Wednesday, November 21, 2012

Cruising Course Day 5 - ASA 104/114 Tests and Maneuvers

Every day so far Captain Tracey making coffee has been our alarm clock...but not this day.  Since we were in Bradenton, he spent the night at his place in Bradenton, so it was just us students on the boat.  I got up and made the coffee.  My wife says I'm an early riser...I've just not been good at sleeping when the sun is up since I left college.

Being in port, we were once again able to take advantage of marina showers.  The Twin Dolphin Marina has a nice setup with a number of nice clean private bathrooms upstairs with plenty of hot water.  After the shower we had eggs and bacon with potatoes for breakfast, finishing up some of the provisions.

We then took our ASA 104 (bareboat chartering) and 114 (cruising catamaran) written exams.  Both exams covered the material out of the respective books (Cruising Fundamentals for 104 and Multihull Cruising Fundamentals for 114). The 104 exam was a similar format to the 101 and 103 tests with 50 true/false questions and the remainder as multiple choice.  Unlike the earlier tests, these focus more on the various systems found on a larger boat (engines, plumbing, electrical, propane), trip planning and navigation, weather and emergencies.  Here are a few examples of the types of stuff on the test:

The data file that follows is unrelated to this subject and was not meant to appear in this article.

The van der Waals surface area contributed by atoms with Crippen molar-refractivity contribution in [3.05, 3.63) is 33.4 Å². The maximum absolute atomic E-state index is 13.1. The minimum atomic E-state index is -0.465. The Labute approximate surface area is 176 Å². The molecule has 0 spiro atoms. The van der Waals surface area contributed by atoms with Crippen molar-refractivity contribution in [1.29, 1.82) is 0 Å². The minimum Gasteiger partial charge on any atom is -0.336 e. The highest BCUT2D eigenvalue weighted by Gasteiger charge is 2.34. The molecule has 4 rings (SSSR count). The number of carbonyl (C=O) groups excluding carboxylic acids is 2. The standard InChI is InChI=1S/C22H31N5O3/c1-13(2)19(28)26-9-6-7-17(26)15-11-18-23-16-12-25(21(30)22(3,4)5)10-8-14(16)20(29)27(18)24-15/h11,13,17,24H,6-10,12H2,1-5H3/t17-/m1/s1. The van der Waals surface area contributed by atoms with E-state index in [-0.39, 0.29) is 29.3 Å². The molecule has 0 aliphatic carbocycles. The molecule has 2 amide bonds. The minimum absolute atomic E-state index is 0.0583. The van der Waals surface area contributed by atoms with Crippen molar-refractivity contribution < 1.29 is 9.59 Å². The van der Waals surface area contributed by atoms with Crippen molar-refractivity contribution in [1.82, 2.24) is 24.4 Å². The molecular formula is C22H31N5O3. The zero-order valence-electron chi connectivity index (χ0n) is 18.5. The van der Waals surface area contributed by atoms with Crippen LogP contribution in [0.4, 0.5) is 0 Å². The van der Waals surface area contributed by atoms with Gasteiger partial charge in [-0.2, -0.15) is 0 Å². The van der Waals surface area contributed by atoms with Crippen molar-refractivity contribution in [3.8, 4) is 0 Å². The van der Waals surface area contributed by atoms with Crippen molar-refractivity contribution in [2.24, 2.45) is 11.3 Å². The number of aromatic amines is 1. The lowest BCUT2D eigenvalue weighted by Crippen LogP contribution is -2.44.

• True or False: Diesel engines use special spark plugs.
  • True or False: Float plans are filed with the Coast guard.
  • Multiple Choice: What should you do if you find yourself dragging anchor?
  • Multiple Choice: Using a supplied chart, plan a course between different points and determine your ETA and fuel requirements.  Provided performance specifics, calculate your speed and fuel used.
  • Multiple Choice: What is the proper phraseology to hail someone on the VHF radio.

The 114 exam was a bit different.  It consisted of less than 50 questions with point values ranging from 1/2 point to 2 points (100 point total).  There were true/false questions, multiple choice questions, and short answer questions.  The test focuses on the differences between a cruising monohull and a catamaran.  Here are a few examples of the types of questions found on this test: